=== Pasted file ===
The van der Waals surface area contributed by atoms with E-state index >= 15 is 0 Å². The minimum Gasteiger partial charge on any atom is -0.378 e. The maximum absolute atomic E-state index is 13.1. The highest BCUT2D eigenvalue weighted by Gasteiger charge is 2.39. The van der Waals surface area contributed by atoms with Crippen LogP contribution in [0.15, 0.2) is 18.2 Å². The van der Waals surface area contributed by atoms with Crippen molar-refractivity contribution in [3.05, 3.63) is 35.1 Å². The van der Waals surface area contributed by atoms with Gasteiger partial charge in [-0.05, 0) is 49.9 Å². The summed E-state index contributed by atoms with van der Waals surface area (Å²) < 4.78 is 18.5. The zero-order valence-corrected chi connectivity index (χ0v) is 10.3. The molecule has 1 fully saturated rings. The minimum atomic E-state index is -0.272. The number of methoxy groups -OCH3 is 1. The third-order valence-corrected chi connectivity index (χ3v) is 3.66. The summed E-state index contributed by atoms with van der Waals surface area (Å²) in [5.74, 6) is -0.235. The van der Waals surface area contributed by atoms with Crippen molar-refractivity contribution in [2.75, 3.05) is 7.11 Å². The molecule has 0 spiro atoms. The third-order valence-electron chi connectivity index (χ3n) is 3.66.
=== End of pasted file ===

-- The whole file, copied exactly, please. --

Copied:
The van der Waals surface area contributed by atoms with E-state index >= 15 is 0 Å². The minimum Gasteiger partial charge on any atom is -0.378 e. The maximum absolute atomic E-state index is 13.1. The highest BCUT2D eigenvalue weighted by Gasteiger charge is 2.39. The van der Waals surface area contributed by atoms with Crippen LogP contribution in [0.15, 0.2) is 18.2 Å². The van der Waals surface area contributed by atoms with Crippen molar-refractivity contribution in [3.05, 3.63) is 35.1 Å². The van der Waals surface area contributed by atoms with Gasteiger partial charge in [-0.05, 0) is 49.9 Å². The summed E-state index contributed by atoms with van der Waals surface area (Å²) < 4.78 is 18.5. The zero-order valence-corrected chi connectivity index (χ0v) is 10.3. The molecule has 1 fully saturated rings. The minimum atomic E-state index is -0.272. The number of methoxy groups -OCH3 is 1. The third-order valence-corrected chi connectivity index (χ3v) is 3.66. The summed E-state index contributed by atoms with van der Waals surface area (Å²) in [5.74, 6) is -0.235. The van der Waals surface area contributed by atoms with Crippen molar-refractivity contribution in [2.75, 3.05) is 7.11 Å². The molecule has 0 spiro atoms. The third-order valence-electron chi connectivity index (χ3n) is 3.66.